This is a first for a major manufacturer outside the motorcycle industry to show its support for the U.S. ISDE team and is a credit to Mazda North America.
The fund-raising truck will be a 2007 Mazda B2300, and it will be on display at Tracy Mazda, 2680 Auto Plaza Way, Tracy, California. Donations can be made conveniently over the Internet via Paypal at www.isde4teamusa.com with a suggested donation of $30 per chance or two for $50.
The name of the winner will be drawn on October 28, 2007, at the finale of the AMA/FMF Racing National Hare & Hound Series near Lucerne Valley, California.
All proceeds will be used to help send America’s World Trophy and Junior World Trophy teams to Chile for the 82nd ISDE. Additionally, a portion will be used to help pay for transporting the 40-foot container that holds the bikes, spares and tools to La Serena—only the second time in history that the event has been held in South America.
The ISDE is the oldest continuously running form of world championship motorcycle racing and is often referred to as the Olympic Games of off-road motorcycling. Not only must a rider endure six punishing days of up to 200 miles per day on the trail, but the rider is the sole individual allowed to complete the major mechanical maintenance to keep his bike running; others may only add air to the tires or fuel to the tank.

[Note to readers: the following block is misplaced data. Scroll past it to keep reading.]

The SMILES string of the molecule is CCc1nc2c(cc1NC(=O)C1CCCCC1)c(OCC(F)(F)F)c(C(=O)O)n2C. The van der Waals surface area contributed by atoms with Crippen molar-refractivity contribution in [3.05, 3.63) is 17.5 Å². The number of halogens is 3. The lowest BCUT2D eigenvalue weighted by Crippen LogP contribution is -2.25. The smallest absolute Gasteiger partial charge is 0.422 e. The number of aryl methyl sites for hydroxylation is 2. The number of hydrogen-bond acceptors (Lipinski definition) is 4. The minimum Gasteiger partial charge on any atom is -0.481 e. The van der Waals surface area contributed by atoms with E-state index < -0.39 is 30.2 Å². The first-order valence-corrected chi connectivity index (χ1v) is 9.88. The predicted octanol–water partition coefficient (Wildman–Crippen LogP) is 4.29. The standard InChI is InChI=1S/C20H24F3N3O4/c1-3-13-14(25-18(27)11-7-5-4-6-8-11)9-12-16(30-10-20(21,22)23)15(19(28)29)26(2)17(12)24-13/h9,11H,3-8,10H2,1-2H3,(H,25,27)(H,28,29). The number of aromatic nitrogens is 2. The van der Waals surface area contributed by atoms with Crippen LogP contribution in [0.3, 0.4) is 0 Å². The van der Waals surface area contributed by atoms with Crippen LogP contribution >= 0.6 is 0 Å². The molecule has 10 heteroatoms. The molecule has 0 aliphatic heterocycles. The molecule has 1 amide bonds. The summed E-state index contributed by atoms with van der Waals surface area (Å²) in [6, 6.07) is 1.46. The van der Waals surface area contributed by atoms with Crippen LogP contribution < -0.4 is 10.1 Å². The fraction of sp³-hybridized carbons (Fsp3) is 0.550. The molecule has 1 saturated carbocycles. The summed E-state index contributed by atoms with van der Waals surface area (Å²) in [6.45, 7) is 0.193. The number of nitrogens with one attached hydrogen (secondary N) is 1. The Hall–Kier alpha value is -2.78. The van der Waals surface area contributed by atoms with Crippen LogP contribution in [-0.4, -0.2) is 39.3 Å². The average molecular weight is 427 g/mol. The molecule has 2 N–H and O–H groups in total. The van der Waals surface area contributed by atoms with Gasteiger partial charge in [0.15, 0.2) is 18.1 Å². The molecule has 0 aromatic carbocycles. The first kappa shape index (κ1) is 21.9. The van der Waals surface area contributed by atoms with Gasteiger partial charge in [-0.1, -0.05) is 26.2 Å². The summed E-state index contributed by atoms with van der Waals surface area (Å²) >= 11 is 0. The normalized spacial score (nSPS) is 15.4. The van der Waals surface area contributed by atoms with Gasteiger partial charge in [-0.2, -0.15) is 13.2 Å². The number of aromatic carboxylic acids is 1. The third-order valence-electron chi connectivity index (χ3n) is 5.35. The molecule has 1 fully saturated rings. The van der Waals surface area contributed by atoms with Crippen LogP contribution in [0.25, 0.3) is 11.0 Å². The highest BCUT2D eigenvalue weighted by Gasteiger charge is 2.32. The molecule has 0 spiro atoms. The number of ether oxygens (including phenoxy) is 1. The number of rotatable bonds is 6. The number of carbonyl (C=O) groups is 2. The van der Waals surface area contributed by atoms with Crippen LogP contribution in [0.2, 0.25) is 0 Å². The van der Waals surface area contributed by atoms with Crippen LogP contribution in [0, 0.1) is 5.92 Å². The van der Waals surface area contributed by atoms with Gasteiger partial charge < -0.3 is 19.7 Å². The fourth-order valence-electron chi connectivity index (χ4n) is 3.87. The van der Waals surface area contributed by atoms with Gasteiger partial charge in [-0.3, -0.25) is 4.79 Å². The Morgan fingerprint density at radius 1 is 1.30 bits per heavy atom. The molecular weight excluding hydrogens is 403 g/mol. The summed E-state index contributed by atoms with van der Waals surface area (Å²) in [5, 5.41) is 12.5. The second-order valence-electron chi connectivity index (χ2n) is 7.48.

Each year, countries from around the world send teams of their best riders to compete in several categories, with the FIM World Trophy the most coveted prize which a country’s six best racers strive for. The FIM Junior World Trophy (which the U.S. has won three times) is for teams of four; all four must be under 24 years old. There are also three-person Club teams with no age, gender or engine displacement stipulations.
This year’s U.S. World Trophy team consists of Jordan Brandt, Kurt Caselli, Fred Hoess, Jimmy Jarrett, Ron Schmelze and Rory Sullivan. The Junior World Trophy team from America—which won last year in New Zealand—is comprised of Russell Bobbitt (the sole returnee), David Kamo, Cole Kirkpatrick and Wally Palmer.
New this year will be a three-rider Women’s World Cup division, though the U.S. has sent three-woman teams before to compete in the Club category. Nicole Bradford, Lacy Jones and Amanda Mastin—all of whom have raced in at least one previous ISDE—will represent the U.S. in the Women’s World Cup. In addition, 30 other Americans will take part, divided into 10 U.S. Club teams.